CPHS - A History

The Cleveland Park Historical Society (CPHS) was founded in 1985 by a group of neighbors with two main goals in mind: to promote interest in the history of Cleveland Park and to encourage preservation of its architectural heritage and character as a friendly, residential community. After months of hard work by CPHS, the District's Historic Preservation Review Board designated Cleveland Park a historic district in November of 1986.

CPHS focused its efforts initially on securing rezoning of the Connecticut and Wisconsin Avenue commercial districts, to prevent further high density development that would be out of character for our residential community. The success of these endeavors led to the creation of a new "neighborhood commercial" zoning category, and resulted in preservation and redevelopment of the small-scale "park and Shop" complex at the Cleveland Park Metro station on Connecticut Avenue.

CPHS also established a system for review of architectural plans submitted by residents seeking permits for new construction or remodeling of all buildings in the Historic District. While the District's Historic Preservation Review Board is responsible for approving such plans, CPHS's Architectural Review Committee provides guidance to architects and owners and recommendations to the D.C. Review Board.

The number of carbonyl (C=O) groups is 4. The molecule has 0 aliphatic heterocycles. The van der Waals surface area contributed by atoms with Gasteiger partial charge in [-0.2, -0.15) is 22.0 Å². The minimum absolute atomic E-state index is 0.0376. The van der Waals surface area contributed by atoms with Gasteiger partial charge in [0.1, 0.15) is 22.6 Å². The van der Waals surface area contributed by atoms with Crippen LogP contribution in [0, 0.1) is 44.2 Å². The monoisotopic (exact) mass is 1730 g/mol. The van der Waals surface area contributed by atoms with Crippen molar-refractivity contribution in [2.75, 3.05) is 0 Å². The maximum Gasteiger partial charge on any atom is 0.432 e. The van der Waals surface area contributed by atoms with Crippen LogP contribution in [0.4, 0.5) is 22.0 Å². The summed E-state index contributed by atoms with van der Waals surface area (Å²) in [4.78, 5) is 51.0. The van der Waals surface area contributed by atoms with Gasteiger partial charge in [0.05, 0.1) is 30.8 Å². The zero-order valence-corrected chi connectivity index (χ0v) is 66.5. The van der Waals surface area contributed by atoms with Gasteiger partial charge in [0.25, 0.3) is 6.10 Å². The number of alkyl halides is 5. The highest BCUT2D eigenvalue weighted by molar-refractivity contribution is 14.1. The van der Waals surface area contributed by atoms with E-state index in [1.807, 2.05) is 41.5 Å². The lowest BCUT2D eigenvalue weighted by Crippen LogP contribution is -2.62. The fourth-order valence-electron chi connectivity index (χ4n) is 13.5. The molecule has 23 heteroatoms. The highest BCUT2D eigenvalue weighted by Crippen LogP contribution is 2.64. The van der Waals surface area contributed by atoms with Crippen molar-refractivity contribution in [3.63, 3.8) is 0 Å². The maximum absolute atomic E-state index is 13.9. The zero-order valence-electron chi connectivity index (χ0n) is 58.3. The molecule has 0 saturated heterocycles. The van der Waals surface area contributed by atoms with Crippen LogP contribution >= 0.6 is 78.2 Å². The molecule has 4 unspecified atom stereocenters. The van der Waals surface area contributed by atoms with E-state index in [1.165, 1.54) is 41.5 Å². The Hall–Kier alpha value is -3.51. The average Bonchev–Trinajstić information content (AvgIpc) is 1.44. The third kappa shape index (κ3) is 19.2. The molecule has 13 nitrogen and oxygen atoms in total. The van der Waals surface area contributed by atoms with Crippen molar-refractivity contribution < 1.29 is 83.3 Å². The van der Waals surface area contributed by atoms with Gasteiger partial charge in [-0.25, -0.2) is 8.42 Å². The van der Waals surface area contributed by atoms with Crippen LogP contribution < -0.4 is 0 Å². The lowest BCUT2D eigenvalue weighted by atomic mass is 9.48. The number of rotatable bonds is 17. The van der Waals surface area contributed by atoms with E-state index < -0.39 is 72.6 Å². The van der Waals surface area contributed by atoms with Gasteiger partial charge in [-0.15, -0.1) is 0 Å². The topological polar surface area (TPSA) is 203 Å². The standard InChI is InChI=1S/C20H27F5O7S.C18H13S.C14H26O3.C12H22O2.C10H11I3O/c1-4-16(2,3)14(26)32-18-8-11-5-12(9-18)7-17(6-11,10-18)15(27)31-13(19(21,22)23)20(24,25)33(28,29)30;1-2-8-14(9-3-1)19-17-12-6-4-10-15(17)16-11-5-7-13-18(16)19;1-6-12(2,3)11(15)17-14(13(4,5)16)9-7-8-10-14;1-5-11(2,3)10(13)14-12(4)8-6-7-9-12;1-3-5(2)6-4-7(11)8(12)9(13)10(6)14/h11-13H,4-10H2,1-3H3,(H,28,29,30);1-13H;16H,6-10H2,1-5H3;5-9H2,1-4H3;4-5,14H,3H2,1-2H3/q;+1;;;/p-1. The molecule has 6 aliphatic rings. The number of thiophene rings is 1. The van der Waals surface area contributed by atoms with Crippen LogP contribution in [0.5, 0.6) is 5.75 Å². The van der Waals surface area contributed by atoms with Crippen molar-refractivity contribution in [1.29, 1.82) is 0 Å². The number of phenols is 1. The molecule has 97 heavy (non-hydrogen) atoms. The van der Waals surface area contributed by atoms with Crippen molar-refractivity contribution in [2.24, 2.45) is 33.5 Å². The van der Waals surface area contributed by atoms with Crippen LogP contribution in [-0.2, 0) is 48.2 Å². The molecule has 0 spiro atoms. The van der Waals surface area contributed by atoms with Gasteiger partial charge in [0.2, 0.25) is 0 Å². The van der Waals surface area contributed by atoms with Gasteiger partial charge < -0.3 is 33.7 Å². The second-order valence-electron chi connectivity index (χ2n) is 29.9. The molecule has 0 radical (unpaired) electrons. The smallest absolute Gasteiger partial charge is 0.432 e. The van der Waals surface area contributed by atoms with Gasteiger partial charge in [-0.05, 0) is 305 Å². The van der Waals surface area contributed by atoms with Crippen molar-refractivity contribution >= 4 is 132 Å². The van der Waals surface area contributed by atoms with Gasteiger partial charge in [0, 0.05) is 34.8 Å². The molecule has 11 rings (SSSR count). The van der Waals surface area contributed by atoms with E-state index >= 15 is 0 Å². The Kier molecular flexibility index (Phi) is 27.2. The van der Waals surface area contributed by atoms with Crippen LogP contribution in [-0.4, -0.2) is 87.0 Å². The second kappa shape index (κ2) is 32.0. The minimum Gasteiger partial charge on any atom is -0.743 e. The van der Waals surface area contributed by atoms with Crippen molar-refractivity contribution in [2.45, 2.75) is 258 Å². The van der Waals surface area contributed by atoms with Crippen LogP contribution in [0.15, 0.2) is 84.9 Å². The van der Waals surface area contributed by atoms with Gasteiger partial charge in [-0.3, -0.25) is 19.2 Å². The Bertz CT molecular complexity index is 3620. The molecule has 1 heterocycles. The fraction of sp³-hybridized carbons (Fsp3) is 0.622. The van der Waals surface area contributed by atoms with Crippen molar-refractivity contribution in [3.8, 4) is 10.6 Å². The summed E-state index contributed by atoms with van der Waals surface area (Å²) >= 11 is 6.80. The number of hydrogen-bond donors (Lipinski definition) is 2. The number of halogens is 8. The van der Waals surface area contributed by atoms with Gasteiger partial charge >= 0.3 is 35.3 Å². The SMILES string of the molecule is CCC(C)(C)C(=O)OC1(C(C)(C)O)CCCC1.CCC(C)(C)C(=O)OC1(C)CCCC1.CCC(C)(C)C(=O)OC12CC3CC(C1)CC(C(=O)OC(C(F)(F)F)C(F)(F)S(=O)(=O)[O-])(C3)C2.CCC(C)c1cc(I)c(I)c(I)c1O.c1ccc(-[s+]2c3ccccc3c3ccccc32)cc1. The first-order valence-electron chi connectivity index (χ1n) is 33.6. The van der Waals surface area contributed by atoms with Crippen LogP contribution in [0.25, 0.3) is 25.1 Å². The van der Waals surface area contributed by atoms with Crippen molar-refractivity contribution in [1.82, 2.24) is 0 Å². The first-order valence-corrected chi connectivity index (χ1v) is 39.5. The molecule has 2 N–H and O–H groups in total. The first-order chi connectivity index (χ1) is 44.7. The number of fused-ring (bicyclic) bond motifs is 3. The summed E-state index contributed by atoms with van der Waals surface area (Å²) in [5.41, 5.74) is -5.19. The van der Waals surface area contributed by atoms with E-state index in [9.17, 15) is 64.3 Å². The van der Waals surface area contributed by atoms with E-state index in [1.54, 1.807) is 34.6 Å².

Over time, CPHS has become the neighborhood organization for Cleveland Park, encouraging residents and merchants to join forces on a variety of projects. Neighborhood beautification and the production of an annual street fair are just a few activities the Society has enthusiastically supported.

CPHS - The Organization

CPHS is a tax-exempt, non-profit community organization, run by a Board of Directors, one-third of whom are elected each year. All residents and merchants of the Cleveland Park historic district are encouraged to participate in the Society's activities and to volunteer to serve on the Board of Directors and the other committees. Friends, former residents and others interested in historic preservation are also urged to become involved. The Society's work is supported by dues, grants, and other voluntary contributions from the community.

In the years to come, CPHS seeks to continue to broaden its range in areas beyond development and architectural preservation, celebrating the richly diverse nature of its constituency. Your energy and ideas are welcome.

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